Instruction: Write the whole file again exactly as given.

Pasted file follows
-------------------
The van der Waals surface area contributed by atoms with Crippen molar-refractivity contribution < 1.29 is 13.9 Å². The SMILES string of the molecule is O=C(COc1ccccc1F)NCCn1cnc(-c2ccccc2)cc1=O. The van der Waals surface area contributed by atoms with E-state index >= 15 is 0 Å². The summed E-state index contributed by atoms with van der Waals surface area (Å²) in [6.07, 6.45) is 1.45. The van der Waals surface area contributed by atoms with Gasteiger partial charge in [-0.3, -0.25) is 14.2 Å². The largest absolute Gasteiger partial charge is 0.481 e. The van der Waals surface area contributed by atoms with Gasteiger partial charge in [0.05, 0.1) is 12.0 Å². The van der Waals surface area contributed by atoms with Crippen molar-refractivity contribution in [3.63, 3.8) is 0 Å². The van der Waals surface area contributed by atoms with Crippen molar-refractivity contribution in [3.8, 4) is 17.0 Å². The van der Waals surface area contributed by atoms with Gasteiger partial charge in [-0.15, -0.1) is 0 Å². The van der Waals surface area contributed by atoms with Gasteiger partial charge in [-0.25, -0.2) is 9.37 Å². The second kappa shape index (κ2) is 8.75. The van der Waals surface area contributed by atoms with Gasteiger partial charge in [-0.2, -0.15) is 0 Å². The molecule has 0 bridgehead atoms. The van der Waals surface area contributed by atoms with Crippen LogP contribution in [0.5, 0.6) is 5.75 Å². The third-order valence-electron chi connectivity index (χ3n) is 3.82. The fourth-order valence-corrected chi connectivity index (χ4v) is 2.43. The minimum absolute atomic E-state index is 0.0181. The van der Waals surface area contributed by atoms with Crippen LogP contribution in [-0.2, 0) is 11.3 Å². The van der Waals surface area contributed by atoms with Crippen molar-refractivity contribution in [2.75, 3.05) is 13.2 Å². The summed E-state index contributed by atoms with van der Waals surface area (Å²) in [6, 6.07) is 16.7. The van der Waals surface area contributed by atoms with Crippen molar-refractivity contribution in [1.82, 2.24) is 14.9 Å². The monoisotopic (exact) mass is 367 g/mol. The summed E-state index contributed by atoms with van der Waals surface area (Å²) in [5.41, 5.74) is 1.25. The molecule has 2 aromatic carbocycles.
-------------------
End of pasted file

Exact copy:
The van der Waals surface area contributed by atoms with Crippen molar-refractivity contribution < 1.29 is 13.9 Å². The SMILES string of the molecule is O=C(COc1ccccc1F)NCCn1cnc(-c2ccccc2)cc1=O. The van der Waals surface area contributed by atoms with E-state index >= 15 is 0 Å². The summed E-state index contributed by atoms with van der Waals surface area (Å²) in [6.07, 6.45) is 1.45. The van der Waals surface area contributed by atoms with Gasteiger partial charge in [-0.3, -0.25) is 14.2 Å². The largest absolute Gasteiger partial charge is 0.481 e. The van der Waals surface area contributed by atoms with Gasteiger partial charge in [0.05, 0.1) is 12.0 Å². The van der Waals surface area contributed by atoms with Crippen molar-refractivity contribution in [3.63, 3.8) is 0 Å². The van der Waals surface area contributed by atoms with Crippen molar-refractivity contribution in [3.8, 4) is 17.0 Å². The van der Waals surface area contributed by atoms with Gasteiger partial charge in [-0.15, -0.1) is 0 Å². The van der Waals surface area contributed by atoms with Gasteiger partial charge in [-0.25, -0.2) is 9.37 Å². The second kappa shape index (κ2) is 8.75. The van der Waals surface area contributed by atoms with Gasteiger partial charge in [-0.2, -0.15) is 0 Å². The molecule has 0 bridgehead atoms. The van der Waals surface area contributed by atoms with Crippen LogP contribution in [0.5, 0.6) is 5.75 Å². The third-order valence-electron chi connectivity index (χ3n) is 3.82. The fourth-order valence-corrected chi connectivity index (χ4v) is 2.43. The minimum absolute atomic E-state index is 0.0181. The van der Waals surface area contributed by atoms with Crippen LogP contribution in [-0.2, 0) is 11.3 Å². The van der Waals surface area contributed by atoms with Crippen molar-refractivity contribution in [2.75, 3.05) is 13.2 Å². The summed E-state index contributed by atoms with van der Waals surface area (Å²) in [6, 6.07) is 16.7. The van der Waals surface area contributed by atoms with Crippen molar-refractivity contribution in [1.82, 2.24) is 14.9 Å². The monoisotopic (exact) mass is 367 g/mol. The summed E-state index contributed by atoms with van der Waals surface area (Å²) in [5.41, 5.74) is 1.25. The molecule has 2 aromatic carbocycles.